The British Rule
We hold these truths to be self-evident, that all men are created equal, that they are endowed by their Creator with certain unalienable Rights, that among these are Life, Liberty and the pursuit of Happiness.
With these words, on July 4, 1776, 56 men (including 34 lawyers) declared United States independence.
When was the last time you read the Declaration of Independence? If it's been a while (or never), you can read it here. Included in the Declaration of Independence is a list of Oppressions identified by the Founders justifying their Declaration
We're familiar with many items on the list, perhaps most notably "For imposing Taxes on us without our Consent." But did you know that elimination of the right to trial by jury was also listed as an Oppression by the King?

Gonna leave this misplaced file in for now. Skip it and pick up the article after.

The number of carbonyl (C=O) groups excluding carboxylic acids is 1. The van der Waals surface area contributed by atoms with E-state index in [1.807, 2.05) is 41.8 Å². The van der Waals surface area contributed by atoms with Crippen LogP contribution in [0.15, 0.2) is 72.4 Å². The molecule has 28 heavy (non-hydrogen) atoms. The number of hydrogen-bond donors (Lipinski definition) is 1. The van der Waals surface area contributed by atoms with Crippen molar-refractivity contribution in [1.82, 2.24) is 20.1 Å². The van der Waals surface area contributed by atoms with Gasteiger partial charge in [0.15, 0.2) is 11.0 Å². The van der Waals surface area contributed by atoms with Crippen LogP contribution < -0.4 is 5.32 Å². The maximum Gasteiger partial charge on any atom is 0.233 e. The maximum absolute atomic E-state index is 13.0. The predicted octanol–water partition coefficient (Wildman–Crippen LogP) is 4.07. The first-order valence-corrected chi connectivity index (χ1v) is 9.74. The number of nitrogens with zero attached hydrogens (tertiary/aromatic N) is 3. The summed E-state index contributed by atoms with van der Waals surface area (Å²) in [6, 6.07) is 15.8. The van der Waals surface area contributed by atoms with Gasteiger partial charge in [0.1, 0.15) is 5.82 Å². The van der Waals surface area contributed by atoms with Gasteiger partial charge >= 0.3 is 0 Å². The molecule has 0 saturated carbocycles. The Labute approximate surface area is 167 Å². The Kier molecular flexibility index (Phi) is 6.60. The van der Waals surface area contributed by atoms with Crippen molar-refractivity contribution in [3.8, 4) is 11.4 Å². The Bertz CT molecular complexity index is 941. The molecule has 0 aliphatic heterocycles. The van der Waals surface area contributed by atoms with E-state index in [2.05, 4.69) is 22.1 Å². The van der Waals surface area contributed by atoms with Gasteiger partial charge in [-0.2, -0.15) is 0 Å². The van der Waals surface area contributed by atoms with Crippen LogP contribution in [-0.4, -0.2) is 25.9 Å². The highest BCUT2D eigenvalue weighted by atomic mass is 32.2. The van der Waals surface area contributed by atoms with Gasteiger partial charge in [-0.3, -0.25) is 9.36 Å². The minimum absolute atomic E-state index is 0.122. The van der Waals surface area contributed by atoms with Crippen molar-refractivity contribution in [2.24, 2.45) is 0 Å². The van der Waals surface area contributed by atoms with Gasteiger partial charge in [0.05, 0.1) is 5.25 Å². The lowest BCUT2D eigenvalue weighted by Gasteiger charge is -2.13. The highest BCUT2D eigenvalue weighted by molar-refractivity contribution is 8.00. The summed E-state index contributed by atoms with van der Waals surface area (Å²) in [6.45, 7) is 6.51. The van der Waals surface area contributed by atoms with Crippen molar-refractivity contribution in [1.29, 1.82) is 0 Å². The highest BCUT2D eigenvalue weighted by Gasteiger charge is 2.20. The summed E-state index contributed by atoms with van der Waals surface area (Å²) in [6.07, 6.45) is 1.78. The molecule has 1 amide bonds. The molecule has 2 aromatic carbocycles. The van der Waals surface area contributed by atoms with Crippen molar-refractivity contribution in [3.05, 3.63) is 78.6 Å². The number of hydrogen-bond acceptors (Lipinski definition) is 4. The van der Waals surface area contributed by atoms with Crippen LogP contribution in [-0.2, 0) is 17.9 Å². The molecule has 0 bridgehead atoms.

"For depriving us in many cases, of the benefits of Trial by Jury."
The right of citizens to trial by jury was of such importance to our Founding Fathers that it was included in the list of Oppressions by the King in support of the Declaration of Independence. The fundamental right of Civil Justice was also included in the Bill of Rights as the 7th Amendment to the Constitution.
The American Rule of Civil Justice ensures access to – and an even playing field in – the Courts by eliminating oppressive disincentives to those either seeking justice (as a plaintiff) or defending one's conduct (as a defendant).